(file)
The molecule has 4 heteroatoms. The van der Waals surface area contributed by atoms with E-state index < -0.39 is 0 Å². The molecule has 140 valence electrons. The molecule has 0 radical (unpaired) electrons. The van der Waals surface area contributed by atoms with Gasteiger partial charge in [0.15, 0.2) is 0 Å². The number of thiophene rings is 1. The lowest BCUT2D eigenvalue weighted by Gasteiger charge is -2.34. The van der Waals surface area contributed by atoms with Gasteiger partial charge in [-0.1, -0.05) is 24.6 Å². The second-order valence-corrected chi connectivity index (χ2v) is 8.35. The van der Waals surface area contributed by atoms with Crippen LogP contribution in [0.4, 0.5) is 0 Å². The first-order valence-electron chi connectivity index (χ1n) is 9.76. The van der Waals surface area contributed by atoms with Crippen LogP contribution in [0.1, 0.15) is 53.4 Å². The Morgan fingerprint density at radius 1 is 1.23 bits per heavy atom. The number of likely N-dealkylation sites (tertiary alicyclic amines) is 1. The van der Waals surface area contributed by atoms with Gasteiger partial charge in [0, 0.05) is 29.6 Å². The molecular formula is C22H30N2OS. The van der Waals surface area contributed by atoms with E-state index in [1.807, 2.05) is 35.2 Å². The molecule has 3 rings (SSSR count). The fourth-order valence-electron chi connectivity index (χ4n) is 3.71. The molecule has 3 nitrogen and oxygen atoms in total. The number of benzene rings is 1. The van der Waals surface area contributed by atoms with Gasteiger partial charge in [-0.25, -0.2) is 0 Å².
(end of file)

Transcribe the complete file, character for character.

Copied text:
The molecule has 4 heteroatoms. The van der Waals surface area contributed by atoms with E-state index < -0.39 is 0 Å². The molecule has 140 valence electrons. The molecule has 0 radical (unpaired) electrons. The van der Waals surface area contributed by atoms with Gasteiger partial charge in [0.15, 0.2) is 0 Å². The number of thiophene rings is 1. The lowest BCUT2D eigenvalue weighted by Gasteiger charge is -2.34. The van der Waals surface area contributed by atoms with Gasteiger partial charge in [-0.1, -0.05) is 24.6 Å². The second-order valence-corrected chi connectivity index (χ2v) is 8.35. The van der Waals surface area contributed by atoms with Crippen LogP contribution in [0.4, 0.5) is 0 Å². The first-order valence-electron chi connectivity index (χ1n) is 9.76. The van der Waals surface area contributed by atoms with Crippen LogP contribution in [0.1, 0.15) is 53.4 Å². The Morgan fingerprint density at radius 1 is 1.23 bits per heavy atom. The number of likely N-dealkylation sites (tertiary alicyclic amines) is 1. The van der Waals surface area contributed by atoms with Gasteiger partial charge in [0, 0.05) is 29.6 Å². The molecular formula is C22H30N2OS. The van der Waals surface area contributed by atoms with E-state index in [1.807, 2.05) is 35.2 Å². The molecule has 3 rings (SSSR count). The fourth-order valence-electron chi connectivity index (χ4n) is 3.71. The molecule has 3 nitrogen and oxygen atoms in total. The number of benzene rings is 1. The van der Waals surface area contributed by atoms with Gasteiger partial charge in [-0.25, -0.2) is 0 Å².